For over 20 years, the Soviet Union doggedly launched mission after mission to Venus, Earth’s twin sister world. Most of them failed, but it wasn’t the fault of the Soviets. Venus is hands-down one of the nastiest planets in the solar system, which surface pressures over 90 times that of the Earth’s, and temperatures hot enough to melt lead. Of all the Venera missions, ten managed to make it to the surface, giving the Soviets space agency a raft of notable firsts: the first human-made device to enter the atmosphere of another world, the first to make a soft landing on another planet, and the first to return pictures from the surface of another planet. None of the landers managed to last in that hellish environment for more than a couple hours, but without them we would have no idea of the true surface of Venus.

2. Sojourner

Lander image of rover near "The Dice" (three small rocks behind the rover) and "Yogi" on sol 22. Sojourner spent 83 days of a planned seven-day mission exploring the Martian terrain, acquiring images, and taking chemical, atmospheric and other measurements.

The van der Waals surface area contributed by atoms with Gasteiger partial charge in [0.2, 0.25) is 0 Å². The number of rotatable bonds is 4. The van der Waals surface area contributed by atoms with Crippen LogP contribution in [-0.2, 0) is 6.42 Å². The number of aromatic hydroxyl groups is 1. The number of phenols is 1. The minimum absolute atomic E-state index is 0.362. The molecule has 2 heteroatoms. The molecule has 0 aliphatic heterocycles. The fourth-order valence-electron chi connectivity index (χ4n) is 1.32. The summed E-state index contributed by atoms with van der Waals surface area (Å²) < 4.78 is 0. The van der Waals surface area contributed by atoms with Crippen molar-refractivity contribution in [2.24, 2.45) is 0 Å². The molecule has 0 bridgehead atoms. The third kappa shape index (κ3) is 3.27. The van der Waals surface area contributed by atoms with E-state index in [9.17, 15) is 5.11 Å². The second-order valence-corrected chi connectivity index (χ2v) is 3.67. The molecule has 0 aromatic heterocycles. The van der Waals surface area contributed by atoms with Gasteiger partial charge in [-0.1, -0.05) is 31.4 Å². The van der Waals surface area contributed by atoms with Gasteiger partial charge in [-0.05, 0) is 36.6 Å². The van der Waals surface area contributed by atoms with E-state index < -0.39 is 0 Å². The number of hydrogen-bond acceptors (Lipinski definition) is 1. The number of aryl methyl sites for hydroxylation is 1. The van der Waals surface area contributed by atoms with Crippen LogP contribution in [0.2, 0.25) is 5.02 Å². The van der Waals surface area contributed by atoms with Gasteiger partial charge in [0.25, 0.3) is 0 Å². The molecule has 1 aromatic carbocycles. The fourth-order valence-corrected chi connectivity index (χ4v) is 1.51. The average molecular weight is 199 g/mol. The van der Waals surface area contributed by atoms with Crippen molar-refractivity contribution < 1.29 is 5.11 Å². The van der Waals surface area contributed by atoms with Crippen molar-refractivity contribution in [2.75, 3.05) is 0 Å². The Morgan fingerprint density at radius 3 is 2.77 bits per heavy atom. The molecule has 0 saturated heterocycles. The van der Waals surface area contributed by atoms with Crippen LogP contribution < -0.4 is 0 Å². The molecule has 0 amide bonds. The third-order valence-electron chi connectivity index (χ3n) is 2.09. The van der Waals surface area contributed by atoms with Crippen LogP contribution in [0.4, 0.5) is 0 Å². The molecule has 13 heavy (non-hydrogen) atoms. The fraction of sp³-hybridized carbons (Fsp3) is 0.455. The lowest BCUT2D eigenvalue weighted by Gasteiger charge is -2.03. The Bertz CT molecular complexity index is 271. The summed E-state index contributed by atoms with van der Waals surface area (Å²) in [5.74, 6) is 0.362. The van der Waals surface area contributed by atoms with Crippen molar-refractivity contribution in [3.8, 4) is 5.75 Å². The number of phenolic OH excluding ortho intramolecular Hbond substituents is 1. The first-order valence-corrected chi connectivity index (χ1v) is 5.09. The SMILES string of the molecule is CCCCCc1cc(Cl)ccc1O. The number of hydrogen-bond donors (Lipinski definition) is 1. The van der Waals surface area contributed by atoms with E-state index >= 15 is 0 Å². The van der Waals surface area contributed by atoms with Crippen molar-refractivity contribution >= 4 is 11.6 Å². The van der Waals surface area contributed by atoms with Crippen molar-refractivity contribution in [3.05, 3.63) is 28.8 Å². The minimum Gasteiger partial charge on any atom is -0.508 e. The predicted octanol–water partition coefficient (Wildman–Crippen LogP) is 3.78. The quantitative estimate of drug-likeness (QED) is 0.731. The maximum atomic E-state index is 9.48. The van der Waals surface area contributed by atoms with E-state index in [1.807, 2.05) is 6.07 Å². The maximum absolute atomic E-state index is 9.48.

Photo by: NASA/JPL

NASA/JPL

Lander image of rover near "The Dice" (three small rocks behind the rover) and "Yogi" on sol 22. Sojourner spent 83 days of a planned seven-day mission exploring the Martian terrain, acquiring images, and taking chemical, atmospheric and other measurements.

NASA’s Sojourner, “the little rover that could”, ignited imaginations around the world when it began its tour of Mars in 1997. Just two feet long and weighing 25 pounds, the solar-powered robot was the first wheeled vehicle to traverse another planet. While it only lasted 85 days, the mission proved worthy of its name – Pathfinder – as it proved the technology necessary to send larger, more capable rovers to the Martian surface. These missions are in operation today (with more on the way!) hunting for signs of past life and scoping out possible landing sites for a future human visit.

1. The Voyagers

Photo by: NASA/JPL

NASA/JPL

Of course the #1 spot has to go to the Voyagers. Launched in 1977, the twin spacecraft took advantage of a rare alignment of the outer planets to give humanity its first “grand tour” – a serious of close-up pictures of Jupiter, Saturn, Uranus, Neptune, and their moons. Never before had we seen those worlds to that level of detail. And in the case of Uranus and Neptune, The Voyager missions remain our only portrait of them. Both spacecraft are still operational, with Voyager 1 becoming the first human-made object to breach interstellar space in 2012. They are humanity’s ultimate emissary, an artefact of our civilization that will continue to travel the Milky Way galaxy for hundreds of millions of years to come. Even if we never launch another space probe, at least we had the Voyagers.

Paul M. Sutter

Paul M. Sutter is an astrophysicist at Stony Brook University and the Flatiron Institute, host of Ask a Spaceman and Space Radio, and author of How to Die in Space.